Scotland is a magnet for nature lovers.
We have so many wonderful creatures to be seen, in our seas, on land and in the skies.
Over the next few weekends, we will bring you 50 of the top spots from which to view it.
1. Insh Marshes, Kingussie – Marsh Harrier
Billed as one of the most important wetlands in Europe, Insh Marshes is a National Nature Reserve and also an RSPB site. Marsh harriers are a relatively rare sight, but there’s a good chance of spotting one on the reserve, especially during winter.
2. Tore Roundabout, A9 – Red Kite
When you’re heading up or down the A9, pull into a layby near the Tore roundabout and keep your eyes pointed skywards. Red kites are a regular sight around Muir of Ord and the Black Isle, with their triangular rudder-like tails and pointed wings making them easy to tell apart from the buzzards in the area.
3. Chanonry Point, Black Isle, Bottlenose Dolphin
Arguably the best place in the UK to watch bottlenose dolphins as they hunt for fish where the Inner Moray Firth meets the outer firth. The East Coast pod of dolphins entertains thousands of tourists each year as they jump out of the water and play in the turbulent tides.
4. Holyrood Park, Edinburgh – Tufted Duck
Sometimes it’s good to enjoy the simpler pleasures of wildlife watching, such as heading down to St Margaret’s Loch and watching the tufted ducks diving beneath the surface. See if you can spot the wee tuft that gives the duck its name.
5. Sumburgh Head, Shetland – Fulmar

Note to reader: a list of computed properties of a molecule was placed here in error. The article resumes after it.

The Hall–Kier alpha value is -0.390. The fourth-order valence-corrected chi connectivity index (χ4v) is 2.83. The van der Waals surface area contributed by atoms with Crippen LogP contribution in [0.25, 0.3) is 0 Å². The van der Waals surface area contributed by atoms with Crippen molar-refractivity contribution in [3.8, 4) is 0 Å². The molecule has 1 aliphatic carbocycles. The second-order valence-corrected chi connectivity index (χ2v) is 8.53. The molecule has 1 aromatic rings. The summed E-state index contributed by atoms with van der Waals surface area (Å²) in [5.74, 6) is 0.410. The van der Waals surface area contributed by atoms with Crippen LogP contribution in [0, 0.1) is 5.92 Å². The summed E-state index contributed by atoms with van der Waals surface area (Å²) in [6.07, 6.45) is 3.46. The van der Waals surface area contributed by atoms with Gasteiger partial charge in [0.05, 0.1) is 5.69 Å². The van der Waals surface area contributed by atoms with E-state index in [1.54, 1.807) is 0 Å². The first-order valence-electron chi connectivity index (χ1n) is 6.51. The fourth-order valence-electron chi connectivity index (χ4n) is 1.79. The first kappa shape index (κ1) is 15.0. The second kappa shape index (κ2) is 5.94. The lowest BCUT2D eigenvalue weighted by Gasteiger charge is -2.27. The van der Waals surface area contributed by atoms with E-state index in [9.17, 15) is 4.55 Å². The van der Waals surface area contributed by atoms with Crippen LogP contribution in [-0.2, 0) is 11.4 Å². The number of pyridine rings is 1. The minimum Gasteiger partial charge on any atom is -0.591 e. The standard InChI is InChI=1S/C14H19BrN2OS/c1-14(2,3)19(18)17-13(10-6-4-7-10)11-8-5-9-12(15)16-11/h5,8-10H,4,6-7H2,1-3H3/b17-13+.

One of the best places in Scotland to watch seabirds just became even better following the opening of the enhanced visitors centre at Sumburgh Head, just a stone’s throw from the airport. You can view an array of birds from the reserve, including the graceful fulmars – similar to mini albatrosses gliding on the wind.
6. Oban Harbour, Black Guillemot
Black guillemots are beautiful seabirds with distinctive red bills and legs. Common guillemots are a regular sight at most of Scotland’s seabird colonies, but their cousins, the black guillemots, are just that wee bit special – and you don’t even have to go on a boat to see them, just take a stroll along the harbour and keep your eyes peeled.
7. Louch Gruinart, Islay – White-Fronted Goose
Islay is a great island on which to watch wildlife, but Loch Gruinart is worthy of particular note for the large numbers of white-fronted geese that visit the RSPB reserve each winter from Greenland. A noisy but fascinating spectacle.
8. Mousa, Shetland – Storm Petrel
Few sights – or sounds – can match the arrival of the storm petrels to the broch on the island of Mousa. The birds spend the day fishing far out in the North Atlantic and then fly back to the stone roundhouse to roost, making eerie noises as they land. A boat runs trips during high summer to the island to see the birds.
9. Birsay Moors, Orkney – Hen Harrier
Hen harriers are one of Scotland’s most dramatic birds of prey, hunting for grouse and songbirds on the moors. Park the car or the bike in one of the laybys and look out for the ghostly shapes quartering the heather.
10. Findhorn Bay – Osprey
Most tourists’ will view ospreys through a telescope or on a video screen at one of the excellent visitor centres around Scotland. But Findhorn Bay offers a different option, with the birds regularly hunting for flat fish in the bay. Try the bird hide or sit on the terrace of the Kimberley Inn with a pint, keeping your eyes on the water.